|The world is not yet ready for AVs / Photo Credit: sdecoret (via Shutterstock)|
Speaking at the Dell Technologies Summit in Austin, President and CTO of products and operations at Dell Technologies John Roese said that a lot of data is being produced at the edge, as quoted by Asha Barbaschow of business tech news platform ZDNet. The topology of the modern enterprise will be composed of a multi-cloud that is going to span “public clouds, SaaS services, cloud colocation, private data centers," and mobile users. All these will transform buildings and make everything smart.
Roese also noted that the IT community has created an expectation that AI will “work on their behalf and make their lives better.” He added, “We're all assuming that all this data and technology innovation is going to transform our businesses into productivity and disruption powerhouses.” Speaking of AI, Roese believes that autonomous vehicle delivery will not be possible unless extreme levels of automation are in place. One of Dell Technologies’ global automotive customers will have 40 million AVs in circulation by the next 10 years.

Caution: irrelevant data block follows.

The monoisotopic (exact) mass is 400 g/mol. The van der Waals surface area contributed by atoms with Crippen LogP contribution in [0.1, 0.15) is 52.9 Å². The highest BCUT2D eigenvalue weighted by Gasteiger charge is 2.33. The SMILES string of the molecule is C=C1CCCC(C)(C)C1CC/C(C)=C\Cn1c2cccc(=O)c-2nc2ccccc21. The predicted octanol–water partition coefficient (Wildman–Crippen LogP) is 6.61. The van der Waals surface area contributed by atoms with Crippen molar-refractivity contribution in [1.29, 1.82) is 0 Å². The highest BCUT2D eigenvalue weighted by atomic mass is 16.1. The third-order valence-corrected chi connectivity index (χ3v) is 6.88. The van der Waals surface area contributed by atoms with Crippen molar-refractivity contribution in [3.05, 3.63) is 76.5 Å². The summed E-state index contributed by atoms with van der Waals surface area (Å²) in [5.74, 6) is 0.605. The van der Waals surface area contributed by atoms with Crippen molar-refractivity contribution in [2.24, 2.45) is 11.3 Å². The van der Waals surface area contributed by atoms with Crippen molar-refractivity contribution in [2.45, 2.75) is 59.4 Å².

“The dataset necessary to build out that intelligence system looks like it will be somewhere between 1-7 zettabytes under management inside of that one company,” Roese stated. From here, the 2030 timeframe should be utilized to improve the ratio of IT people. It’s a challenge that continued to plague not just the automotive industry, but also healthcare and the financial services sector. That’s where you’ll know that the problem is not technology, but in how to scale human capacity.
Besides, there is the issue of trust in AVs among consumers, as the data shows that the world is not prepared for AVs, Roese said. He mentioned that there are already fully-autonomous, completely self-driving cars. However, these vehicles are operating in constrained and geofenced spaces such as mines and industrial environments. Taking Toyota’s Guardian Initiative, the firm is more interested in creating a vehicle that never crashes by looking at the conditions in which a person could be injured and de-risking it.
Roese concluded, “We want the technology to be a happy experience, a positive experience, safe experience.”